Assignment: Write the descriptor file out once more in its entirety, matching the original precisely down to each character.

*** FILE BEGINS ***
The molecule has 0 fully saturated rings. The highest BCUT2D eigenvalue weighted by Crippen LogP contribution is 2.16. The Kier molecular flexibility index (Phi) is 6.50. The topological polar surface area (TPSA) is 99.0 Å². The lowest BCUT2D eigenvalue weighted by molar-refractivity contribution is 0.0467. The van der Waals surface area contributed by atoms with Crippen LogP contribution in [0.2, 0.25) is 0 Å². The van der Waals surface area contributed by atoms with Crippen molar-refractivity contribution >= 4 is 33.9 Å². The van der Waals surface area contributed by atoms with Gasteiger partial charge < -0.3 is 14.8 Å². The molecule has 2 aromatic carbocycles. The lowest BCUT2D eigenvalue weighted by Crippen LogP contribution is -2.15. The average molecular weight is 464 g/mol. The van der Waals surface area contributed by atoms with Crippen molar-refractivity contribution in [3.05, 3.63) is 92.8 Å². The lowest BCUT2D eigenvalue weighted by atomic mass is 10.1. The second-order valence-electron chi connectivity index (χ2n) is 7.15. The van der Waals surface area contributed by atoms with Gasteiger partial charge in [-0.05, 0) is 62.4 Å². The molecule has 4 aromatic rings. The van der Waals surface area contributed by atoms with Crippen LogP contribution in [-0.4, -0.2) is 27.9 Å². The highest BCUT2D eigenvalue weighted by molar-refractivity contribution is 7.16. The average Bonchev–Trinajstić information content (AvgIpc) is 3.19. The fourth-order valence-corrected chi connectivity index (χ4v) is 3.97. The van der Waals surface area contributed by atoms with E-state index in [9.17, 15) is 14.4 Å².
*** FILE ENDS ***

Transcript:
The molecule has 0 fully saturated rings. The highest BCUT2D eigenvalue weighted by Crippen LogP contribution is 2.16. The Kier molecular flexibility index (Phi) is 6.50. The topological polar surface area (TPSA) is 99.0 Å². The lowest BCUT2D eigenvalue weighted by molar-refractivity contribution is 0.0467. The van der Waals surface area contributed by atoms with Crippen LogP contribution in [0.2, 0.25) is 0 Å². The van der Waals surface area contributed by atoms with Crippen molar-refractivity contribution >= 4 is 33.9 Å². The van der Waals surface area contributed by atoms with Gasteiger partial charge < -0.3 is 14.8 Å². The molecule has 2 aromatic carbocycles. The lowest BCUT2D eigenvalue weighted by Crippen LogP contribution is -2.15. The average molecular weight is 464 g/mol. The van der Waals surface area contributed by atoms with Crippen molar-refractivity contribution in [3.05, 3.63) is 92.8 Å². The lowest BCUT2D eigenvalue weighted by atomic mass is 10.1. The second-order valence-electron chi connectivity index (χ2n) is 7.15. The van der Waals surface area contributed by atoms with Gasteiger partial charge in [-0.05, 0) is 62.4 Å². The molecule has 4 aromatic rings. The van der Waals surface area contributed by atoms with Crippen LogP contribution in [-0.4, -0.2) is 27.9 Å². The highest BCUT2D eigenvalue weighted by molar-refractivity contribution is 7.16. The average Bonchev–Trinajstić information content (AvgIpc) is 3.19. The fourth-order valence-corrected chi connectivity index (χ4v) is 3.97. The van der Waals surface area contributed by atoms with E-state index in [9.17, 15) is 14.4 Å².